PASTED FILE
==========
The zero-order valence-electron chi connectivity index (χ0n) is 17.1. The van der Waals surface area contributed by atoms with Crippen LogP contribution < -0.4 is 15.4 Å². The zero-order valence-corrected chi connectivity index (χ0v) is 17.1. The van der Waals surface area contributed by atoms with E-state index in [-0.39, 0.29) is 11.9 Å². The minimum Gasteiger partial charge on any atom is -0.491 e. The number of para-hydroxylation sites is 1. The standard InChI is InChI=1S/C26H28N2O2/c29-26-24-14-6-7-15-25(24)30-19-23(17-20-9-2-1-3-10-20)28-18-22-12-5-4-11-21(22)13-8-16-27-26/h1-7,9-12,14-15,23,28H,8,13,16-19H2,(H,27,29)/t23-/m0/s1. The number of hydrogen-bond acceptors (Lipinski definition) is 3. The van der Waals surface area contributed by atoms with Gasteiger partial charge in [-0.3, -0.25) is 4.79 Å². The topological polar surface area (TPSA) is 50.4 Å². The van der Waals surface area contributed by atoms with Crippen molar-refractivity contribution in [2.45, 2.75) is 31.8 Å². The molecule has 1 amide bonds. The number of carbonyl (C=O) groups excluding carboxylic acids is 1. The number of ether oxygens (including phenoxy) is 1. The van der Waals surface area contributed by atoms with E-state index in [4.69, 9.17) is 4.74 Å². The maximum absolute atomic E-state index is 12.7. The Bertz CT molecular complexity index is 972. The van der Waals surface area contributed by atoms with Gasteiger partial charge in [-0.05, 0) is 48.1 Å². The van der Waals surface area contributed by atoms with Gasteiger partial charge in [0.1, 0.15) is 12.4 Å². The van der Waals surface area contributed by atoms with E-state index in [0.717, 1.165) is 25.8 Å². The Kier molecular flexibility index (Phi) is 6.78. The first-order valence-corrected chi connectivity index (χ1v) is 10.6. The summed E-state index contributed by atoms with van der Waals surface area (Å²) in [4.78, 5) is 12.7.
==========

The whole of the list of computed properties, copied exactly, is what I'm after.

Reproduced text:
The zero-order valence-electron chi connectivity index (χ0n) is 17.1. The van der Waals surface area contributed by atoms with Crippen LogP contribution < -0.4 is 15.4 Å². The zero-order valence-corrected chi connectivity index (χ0v) is 17.1. The van der Waals surface area contributed by atoms with E-state index in [-0.39, 0.29) is 11.9 Å². The minimum Gasteiger partial charge on any atom is -0.491 e. The number of para-hydroxylation sites is 1. The standard InChI is InChI=1S/C26H28N2O2/c29-26-24-14-6-7-15-25(24)30-19-23(17-20-9-2-1-3-10-20)28-18-22-12-5-4-11-21(22)13-8-16-27-26/h1-7,9-12,14-15,23,28H,8,13,16-19H2,(H,27,29)/t23-/m0/s1. The number of hydrogen-bond acceptors (Lipinski definition) is 3. The van der Waals surface area contributed by atoms with Gasteiger partial charge in [-0.3, -0.25) is 4.79 Å². The topological polar surface area (TPSA) is 50.4 Å². The van der Waals surface area contributed by atoms with Crippen molar-refractivity contribution in [2.45, 2.75) is 31.8 Å². The molecule has 1 amide bonds. The number of carbonyl (C=O) groups excluding carboxylic acids is 1. The number of ether oxygens (including phenoxy) is 1. The van der Waals surface area contributed by atoms with E-state index in [4.69, 9.17) is 4.74 Å². The maximum absolute atomic E-state index is 12.7. The Bertz CT molecular complexity index is 972. The van der Waals surface area contributed by atoms with Gasteiger partial charge in [-0.05, 0) is 48.1 Å². The van der Waals surface area contributed by atoms with Gasteiger partial charge in [0.1, 0.15) is 12.4 Å². The van der Waals surface area contributed by atoms with E-state index in [0.717, 1.165) is 25.8 Å². The Kier molecular flexibility index (Phi) is 6.78. The first-order valence-corrected chi connectivity index (χ1v) is 10.6. The summed E-state index contributed by atoms with van der Waals surface area (Å²) in [4.78, 5) is 12.7.